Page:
1. “However, if things turn down, if there is another recession – look for the supply spicket/pipeline to shut off quickly.”

        It depends if you’re betting on Armageddon or just a bubble bursting. If investors bought into land or a construction project at a high valuation based on absurd expectations, those particular investors might get wiped out, but the project might still pencil out to new investors who take over at a lower valuation.

        There was life before the bubble. And if housing prices fall so low that new construction is uneconomical even at post burst valuations, that would be quite an extreme outcome.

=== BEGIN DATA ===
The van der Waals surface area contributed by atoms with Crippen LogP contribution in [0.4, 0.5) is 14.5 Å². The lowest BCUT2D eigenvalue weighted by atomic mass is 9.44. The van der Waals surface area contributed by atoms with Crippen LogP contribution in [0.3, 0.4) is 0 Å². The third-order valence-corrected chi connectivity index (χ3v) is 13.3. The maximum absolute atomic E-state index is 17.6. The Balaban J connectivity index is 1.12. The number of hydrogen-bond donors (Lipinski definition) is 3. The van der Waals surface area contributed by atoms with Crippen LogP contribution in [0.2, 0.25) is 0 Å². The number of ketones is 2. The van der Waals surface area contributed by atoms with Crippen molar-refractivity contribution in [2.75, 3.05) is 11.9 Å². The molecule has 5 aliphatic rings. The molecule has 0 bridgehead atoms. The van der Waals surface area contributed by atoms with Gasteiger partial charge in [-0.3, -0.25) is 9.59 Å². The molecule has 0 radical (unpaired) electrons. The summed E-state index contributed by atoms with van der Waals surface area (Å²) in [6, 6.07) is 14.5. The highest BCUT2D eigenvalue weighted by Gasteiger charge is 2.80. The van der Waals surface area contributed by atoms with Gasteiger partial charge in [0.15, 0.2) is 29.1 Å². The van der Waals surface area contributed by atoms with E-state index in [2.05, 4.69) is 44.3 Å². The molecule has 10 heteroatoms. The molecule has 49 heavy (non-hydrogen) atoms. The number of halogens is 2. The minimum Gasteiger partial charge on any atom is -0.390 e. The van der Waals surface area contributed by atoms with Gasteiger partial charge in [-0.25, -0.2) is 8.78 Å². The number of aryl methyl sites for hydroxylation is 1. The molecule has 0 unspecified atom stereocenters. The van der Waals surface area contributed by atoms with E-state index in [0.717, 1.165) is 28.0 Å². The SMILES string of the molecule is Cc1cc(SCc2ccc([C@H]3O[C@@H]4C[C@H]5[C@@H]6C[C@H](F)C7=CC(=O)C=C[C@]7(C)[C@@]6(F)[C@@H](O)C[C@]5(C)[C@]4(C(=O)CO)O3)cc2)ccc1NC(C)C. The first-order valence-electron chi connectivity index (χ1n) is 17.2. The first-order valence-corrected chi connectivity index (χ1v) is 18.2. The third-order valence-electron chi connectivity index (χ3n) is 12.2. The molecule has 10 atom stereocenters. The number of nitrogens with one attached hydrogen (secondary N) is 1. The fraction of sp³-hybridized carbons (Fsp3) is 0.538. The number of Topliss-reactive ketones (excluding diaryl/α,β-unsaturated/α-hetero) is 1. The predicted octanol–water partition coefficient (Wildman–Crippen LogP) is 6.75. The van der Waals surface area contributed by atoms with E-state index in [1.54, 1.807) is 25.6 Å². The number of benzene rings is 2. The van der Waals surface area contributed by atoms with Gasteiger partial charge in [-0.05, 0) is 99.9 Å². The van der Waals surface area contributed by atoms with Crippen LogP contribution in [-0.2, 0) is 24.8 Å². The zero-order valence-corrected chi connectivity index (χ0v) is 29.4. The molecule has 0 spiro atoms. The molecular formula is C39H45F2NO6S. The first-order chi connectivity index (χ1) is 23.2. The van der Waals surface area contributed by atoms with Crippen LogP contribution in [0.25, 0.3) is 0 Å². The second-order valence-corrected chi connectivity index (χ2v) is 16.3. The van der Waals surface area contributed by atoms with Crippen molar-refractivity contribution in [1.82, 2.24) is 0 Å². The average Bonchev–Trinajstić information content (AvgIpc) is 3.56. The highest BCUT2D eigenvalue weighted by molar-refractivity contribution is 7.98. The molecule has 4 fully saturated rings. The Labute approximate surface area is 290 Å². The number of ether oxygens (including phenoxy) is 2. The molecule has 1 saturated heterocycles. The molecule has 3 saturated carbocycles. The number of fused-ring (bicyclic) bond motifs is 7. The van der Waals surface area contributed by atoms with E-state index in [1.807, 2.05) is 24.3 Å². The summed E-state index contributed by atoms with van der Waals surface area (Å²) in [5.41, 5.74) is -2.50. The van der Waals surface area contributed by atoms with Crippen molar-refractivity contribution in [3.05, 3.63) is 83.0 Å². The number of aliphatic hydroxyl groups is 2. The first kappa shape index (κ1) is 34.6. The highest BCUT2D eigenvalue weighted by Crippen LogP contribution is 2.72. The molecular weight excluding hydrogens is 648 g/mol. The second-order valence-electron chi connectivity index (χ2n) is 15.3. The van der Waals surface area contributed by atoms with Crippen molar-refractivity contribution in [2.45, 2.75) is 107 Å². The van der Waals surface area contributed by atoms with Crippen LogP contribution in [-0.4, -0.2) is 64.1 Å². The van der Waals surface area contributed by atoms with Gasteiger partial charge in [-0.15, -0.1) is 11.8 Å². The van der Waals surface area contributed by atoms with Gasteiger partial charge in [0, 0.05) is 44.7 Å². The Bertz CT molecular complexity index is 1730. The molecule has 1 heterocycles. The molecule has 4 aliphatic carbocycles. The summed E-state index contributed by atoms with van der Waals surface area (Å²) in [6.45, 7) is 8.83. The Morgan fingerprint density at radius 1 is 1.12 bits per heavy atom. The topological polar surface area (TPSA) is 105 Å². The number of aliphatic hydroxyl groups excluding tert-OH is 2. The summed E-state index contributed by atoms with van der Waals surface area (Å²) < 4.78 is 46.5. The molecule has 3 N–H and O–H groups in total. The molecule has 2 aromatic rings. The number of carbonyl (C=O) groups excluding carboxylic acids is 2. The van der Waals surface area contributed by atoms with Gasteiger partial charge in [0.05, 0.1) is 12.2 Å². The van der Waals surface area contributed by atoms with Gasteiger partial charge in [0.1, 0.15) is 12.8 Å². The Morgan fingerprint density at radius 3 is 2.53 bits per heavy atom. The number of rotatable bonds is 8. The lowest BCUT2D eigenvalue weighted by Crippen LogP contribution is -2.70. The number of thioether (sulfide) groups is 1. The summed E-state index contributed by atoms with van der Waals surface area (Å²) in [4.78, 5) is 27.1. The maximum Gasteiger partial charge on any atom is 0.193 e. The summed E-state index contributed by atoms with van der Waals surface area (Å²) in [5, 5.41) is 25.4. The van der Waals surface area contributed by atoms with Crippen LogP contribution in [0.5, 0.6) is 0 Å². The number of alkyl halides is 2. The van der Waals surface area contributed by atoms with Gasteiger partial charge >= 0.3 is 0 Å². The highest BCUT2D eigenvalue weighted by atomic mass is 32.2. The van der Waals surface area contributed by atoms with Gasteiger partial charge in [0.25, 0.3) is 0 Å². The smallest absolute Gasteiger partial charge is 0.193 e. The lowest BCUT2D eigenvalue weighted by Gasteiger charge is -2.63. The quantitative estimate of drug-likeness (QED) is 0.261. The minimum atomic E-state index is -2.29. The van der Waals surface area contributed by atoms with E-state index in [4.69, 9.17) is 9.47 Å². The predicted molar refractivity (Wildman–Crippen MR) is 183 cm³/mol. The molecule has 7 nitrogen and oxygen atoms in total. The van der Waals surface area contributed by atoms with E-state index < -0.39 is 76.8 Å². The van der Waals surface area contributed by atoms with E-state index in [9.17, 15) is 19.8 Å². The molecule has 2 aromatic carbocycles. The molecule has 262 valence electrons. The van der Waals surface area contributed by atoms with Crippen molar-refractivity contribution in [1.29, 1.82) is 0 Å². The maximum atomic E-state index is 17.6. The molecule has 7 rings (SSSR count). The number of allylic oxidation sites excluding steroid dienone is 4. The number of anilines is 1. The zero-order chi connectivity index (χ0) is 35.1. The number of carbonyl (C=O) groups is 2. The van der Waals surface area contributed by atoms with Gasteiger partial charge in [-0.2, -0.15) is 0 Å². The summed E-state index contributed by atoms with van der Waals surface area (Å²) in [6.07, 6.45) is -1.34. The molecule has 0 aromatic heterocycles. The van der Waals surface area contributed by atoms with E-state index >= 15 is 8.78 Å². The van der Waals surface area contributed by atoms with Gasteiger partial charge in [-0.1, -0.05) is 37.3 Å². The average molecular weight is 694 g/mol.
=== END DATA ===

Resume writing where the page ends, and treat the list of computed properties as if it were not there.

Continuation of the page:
1. I am not calling for Armageddon at all.

          I think there will be a modest decrease in prices followed by an adjustment in appreciation here vs the rest of the country. I expect the Bay Area will return to more normal gains in housing prices versus other metros. I expect it to remain more expensive than other metro areas for the foreseeable future, but the disparity between here and other markets to shrink. Which would be a healthy thing for the Bay Area IMO..

          Tech jobs are going to be less concentrated in the Bay Area (IMO) over time which will help the trend towards more historic/reasonable price gains. Personally I know quite a few young techies who have packed their bags and relocated this past year – out of the region.

          The 62K pipeline is based on assumptions for decades to come. SF going to a million residents. I don’t think that is a given and it too will be a factor as to what gets built by 2030 or whenever.